Google Books
Managing Politics and Conflict in Projects
By Brian Irwin
Vienna, VA: Management Concepts
2008
Pg. 137:
It’s been said that employees don’t leave their organization — they leave their boss.

Google Books
Management Rules:
50 new rules for managers

By Jo Owen
Chichester: Capstone
2011
Pg. 223:
Most people do not leave their firm; they leave their boss. This is a mistake. The corporate carousel keeps on turning and no boss is for ever: you or the boss is likely to move within 18 months.

Canadian HR Reporter
May 8, 2012
What employees really want to hear
Lack of communication cited as top management mistake

By Claudine Kapel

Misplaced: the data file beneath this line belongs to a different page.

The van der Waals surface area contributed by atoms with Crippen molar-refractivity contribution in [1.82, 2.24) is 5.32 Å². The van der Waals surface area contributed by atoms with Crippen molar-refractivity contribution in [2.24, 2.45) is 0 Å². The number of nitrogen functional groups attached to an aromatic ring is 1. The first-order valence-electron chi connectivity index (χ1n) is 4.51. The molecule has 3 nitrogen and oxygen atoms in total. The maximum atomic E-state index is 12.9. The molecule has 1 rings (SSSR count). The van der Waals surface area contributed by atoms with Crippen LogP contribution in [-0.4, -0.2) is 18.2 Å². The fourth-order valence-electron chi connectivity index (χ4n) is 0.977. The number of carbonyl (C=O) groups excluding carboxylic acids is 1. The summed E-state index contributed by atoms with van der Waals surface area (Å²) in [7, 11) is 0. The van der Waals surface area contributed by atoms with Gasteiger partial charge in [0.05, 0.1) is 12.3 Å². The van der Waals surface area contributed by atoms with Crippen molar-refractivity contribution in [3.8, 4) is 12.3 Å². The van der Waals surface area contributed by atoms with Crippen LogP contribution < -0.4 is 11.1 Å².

There’s an old adage that employees don’t leave a company – they leave their boss.

Of course, there are many factors that influence whether employees choose to stay with an organization or seek opportunities elsewhere.

But how relationships unfold day-to-day, particularly between managers and their direct reports, can dramatically impact how employees view their organization – as well as influence their intent to stay.

The Economic Times (India Times)
9 May, 2012, 06.48PM IST,
Team work skills essential to succeed at work: Survey
(...)
As the saying goes, “people leave managers not companies”, the TimesJobs.com study also reflects the similar viewpoint. The nature and quality of an employee’s relationships with colleagues and superiors is crucial to one’s success at job. 

Posted by Barry Popik
New York CityWork/Businesses • (0) Comments • Wednesday, May 09, 2012 • Permalink